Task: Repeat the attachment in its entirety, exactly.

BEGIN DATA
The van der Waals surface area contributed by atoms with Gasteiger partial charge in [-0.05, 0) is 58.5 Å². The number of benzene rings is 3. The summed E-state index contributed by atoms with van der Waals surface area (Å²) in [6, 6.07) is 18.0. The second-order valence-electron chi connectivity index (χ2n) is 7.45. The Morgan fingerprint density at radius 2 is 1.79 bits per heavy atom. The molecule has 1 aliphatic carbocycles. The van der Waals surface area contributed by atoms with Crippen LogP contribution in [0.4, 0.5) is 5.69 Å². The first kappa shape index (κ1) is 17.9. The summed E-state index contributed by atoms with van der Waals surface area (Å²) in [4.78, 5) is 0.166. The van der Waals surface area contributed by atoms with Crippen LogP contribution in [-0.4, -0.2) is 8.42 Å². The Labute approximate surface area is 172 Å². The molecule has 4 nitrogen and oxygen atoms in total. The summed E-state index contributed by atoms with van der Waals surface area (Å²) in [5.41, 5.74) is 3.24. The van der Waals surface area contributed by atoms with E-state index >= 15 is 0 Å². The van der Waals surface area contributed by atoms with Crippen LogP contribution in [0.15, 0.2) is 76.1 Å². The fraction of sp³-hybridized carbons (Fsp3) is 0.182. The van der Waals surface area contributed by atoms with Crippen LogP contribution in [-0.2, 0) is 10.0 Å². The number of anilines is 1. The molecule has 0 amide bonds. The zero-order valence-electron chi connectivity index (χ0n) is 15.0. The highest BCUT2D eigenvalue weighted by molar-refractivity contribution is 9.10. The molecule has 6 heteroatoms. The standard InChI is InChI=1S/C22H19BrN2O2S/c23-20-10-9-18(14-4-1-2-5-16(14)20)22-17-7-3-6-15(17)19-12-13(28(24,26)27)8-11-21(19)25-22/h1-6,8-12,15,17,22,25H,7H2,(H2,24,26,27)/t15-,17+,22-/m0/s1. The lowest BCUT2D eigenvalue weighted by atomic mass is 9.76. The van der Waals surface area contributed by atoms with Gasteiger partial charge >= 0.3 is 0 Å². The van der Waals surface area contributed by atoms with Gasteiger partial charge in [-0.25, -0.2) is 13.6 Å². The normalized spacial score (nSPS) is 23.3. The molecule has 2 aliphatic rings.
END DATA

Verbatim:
The van der Waals surface area contributed by atoms with Gasteiger partial charge in [-0.05, 0) is 58.5 Å². The number of benzene rings is 3. The summed E-state index contributed by atoms with van der Waals surface area (Å²) in [6, 6.07) is 18.0. The second-order valence-electron chi connectivity index (χ2n) is 7.45. The Morgan fingerprint density at radius 2 is 1.79 bits per heavy atom. The molecule has 1 aliphatic carbocycles. The van der Waals surface area contributed by atoms with Crippen LogP contribution in [0.4, 0.5) is 5.69 Å². The first kappa shape index (κ1) is 17.9. The summed E-state index contributed by atoms with van der Waals surface area (Å²) in [4.78, 5) is 0.166. The van der Waals surface area contributed by atoms with Crippen LogP contribution in [-0.4, -0.2) is 8.42 Å². The Labute approximate surface area is 172 Å². The molecule has 4 nitrogen and oxygen atoms in total. The summed E-state index contributed by atoms with van der Waals surface area (Å²) in [5.41, 5.74) is 3.24. The van der Waals surface area contributed by atoms with E-state index >= 15 is 0 Å². The van der Waals surface area contributed by atoms with Crippen LogP contribution in [0.15, 0.2) is 76.1 Å². The fraction of sp³-hybridized carbons (Fsp3) is 0.182. The van der Waals surface area contributed by atoms with Crippen LogP contribution in [-0.2, 0) is 10.0 Å². The number of anilines is 1. The molecule has 0 amide bonds. The zero-order valence-electron chi connectivity index (χ0n) is 15.0. The highest BCUT2D eigenvalue weighted by molar-refractivity contribution is 9.10. The molecule has 6 heteroatoms. The standard InChI is InChI=1S/C22H19BrN2O2S/c23-20-10-9-18(14-4-1-2-5-16(14)20)22-17-7-3-6-15(17)19-12-13(28(24,26)27)8-11-21(19)25-22/h1-6,8-12,15,17,22,25H,7H2,(H2,24,26,27)/t15-,17+,22-/m0/s1. The lowest BCUT2D eigenvalue weighted by atomic mass is 9.76. The van der Waals surface area contributed by atoms with Gasteiger partial charge >= 0.3 is 0 Å². The van der Waals surface area contributed by atoms with Gasteiger partial charge in [-0.25, -0.2) is 13.6 Å². The normalized spacial score (nSPS) is 23.3. The molecule has 2 aliphatic rings.